Zoopla reports that, on average, buy-to-let properties sold by landlords tend to be priced around 25% lower than the broader housing market. In their market overview, the property portal highlights that landlords are facing challenges due to higher mortgage rates, resulting in mortgaged buy-to-let properties constituting approximately 8% of total property sales in the UK. However, it also cautions that buy-to-let investors in southern England now require equity equivalent to 40-50% of the property’s value to make their investments financially viable. Consequently, Zoopla anticipates reduced new investments in this sector for the current year.
The market snapshot reveals, “With an increasing number of landlords selling properties previously rented, there’s now a surplus of homes appealing to first-time buyers. These properties are typically priced at a 25% discount compared to the broader housing market.”
Recently, the portal disclosed that the 2023 sales market is expected to be the quietest in over a decade, with transactions anticipated to be 21% lower than 2022.
Towards the end of summer, there was a 34% decrease in demand for homes compared to the five-year average, accompanied by a 20% drop in agreed sales. Concurrently, the supply was increasing, with listings up by 16%.
Considering the trends observed in the first half of the year, Zoopla predicts that cash sales will experience only a marginal 1.0% decline this year, whereas the number of mortgaged sales is estimated to plummet by a substantial 28%.
Richard Donnell, Zoopla’s Research Executive Director, comments, “House price growth has seen a significant slowdown in the past year due to waning demand, primarily driven by rising mortgage rates. Southern England, in particular, has witnessed steeper price declines, with increased mortgage rates pricing out many potential buyers, thus dampening demand.”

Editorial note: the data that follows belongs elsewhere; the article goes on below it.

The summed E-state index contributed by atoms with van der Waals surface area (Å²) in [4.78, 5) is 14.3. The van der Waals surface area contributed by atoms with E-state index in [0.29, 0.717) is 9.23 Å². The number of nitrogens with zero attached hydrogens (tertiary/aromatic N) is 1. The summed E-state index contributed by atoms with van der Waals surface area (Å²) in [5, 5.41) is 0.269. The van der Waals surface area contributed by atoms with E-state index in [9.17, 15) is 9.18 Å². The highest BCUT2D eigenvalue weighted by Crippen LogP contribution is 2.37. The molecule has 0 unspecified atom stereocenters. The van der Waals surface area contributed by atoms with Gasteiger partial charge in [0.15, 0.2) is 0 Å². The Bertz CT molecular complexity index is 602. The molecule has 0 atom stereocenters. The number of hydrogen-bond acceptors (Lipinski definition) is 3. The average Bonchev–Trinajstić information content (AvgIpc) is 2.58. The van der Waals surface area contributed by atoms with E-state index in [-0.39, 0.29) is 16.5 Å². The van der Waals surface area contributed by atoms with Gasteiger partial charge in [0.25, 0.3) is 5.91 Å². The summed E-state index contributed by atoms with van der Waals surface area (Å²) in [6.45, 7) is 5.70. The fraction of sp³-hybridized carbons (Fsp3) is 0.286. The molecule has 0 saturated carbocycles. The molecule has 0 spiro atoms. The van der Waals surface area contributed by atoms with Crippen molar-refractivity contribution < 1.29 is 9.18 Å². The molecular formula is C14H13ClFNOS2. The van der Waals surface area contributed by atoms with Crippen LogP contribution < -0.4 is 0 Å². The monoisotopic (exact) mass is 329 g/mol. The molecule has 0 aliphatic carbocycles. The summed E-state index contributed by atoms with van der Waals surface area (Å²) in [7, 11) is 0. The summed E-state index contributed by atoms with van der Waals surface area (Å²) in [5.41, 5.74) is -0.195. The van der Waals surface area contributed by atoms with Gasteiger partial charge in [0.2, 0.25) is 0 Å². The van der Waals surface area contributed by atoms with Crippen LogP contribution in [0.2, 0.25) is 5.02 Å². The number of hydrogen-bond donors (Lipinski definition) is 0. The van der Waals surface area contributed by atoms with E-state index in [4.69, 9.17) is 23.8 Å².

“While UK house prices have managed a marginal 0.1% year-on-year increase, it’s the volume of property sales that has borne the brunt of elevated borrowing costs, especially affecting those reliant on mortgages. Cash buyers, on the other hand, have displayed more resilience and are projected to constitute over one-third of total sales in 2023. Although mortgage rates are gradually decreasing, they need to dip below the 5.0% threshold before we observe a heightened desire to relocate in the latter part of 2023.”
Despite the challenging environment, the overall house prices in the UK have managed to eke out a marginal 0.1% year-on-year increase. However, it’s the transaction volume that has borne the brunt of these elevated borrowing costs, particularly affecting potential homebuyers relying on mortgages to make their purchase. In contrast, cash buyers have proven more resilient and are poised to represent a significant portion of property sales in 2023.
Looking ahead, there is cautious optimism that the housing market could see increased activity in the latter part of 2023, but this hinges on a crucial factor: mortgage rates. While rates have begun a gradual descent, they still need to fall below the 5.0% threshold to reignite a stronger desire among individuals to relocate and invest in property.
These shifting dynamics highlight the importance of carefully monitoring the housing market, as both seasoned and prospective investors navigate the evolving landscape to make informed decisions. Property investment remains an attractive option, but a nuanced understanding of market conditions and financial considerations is essential for success in this ever-changing environment.
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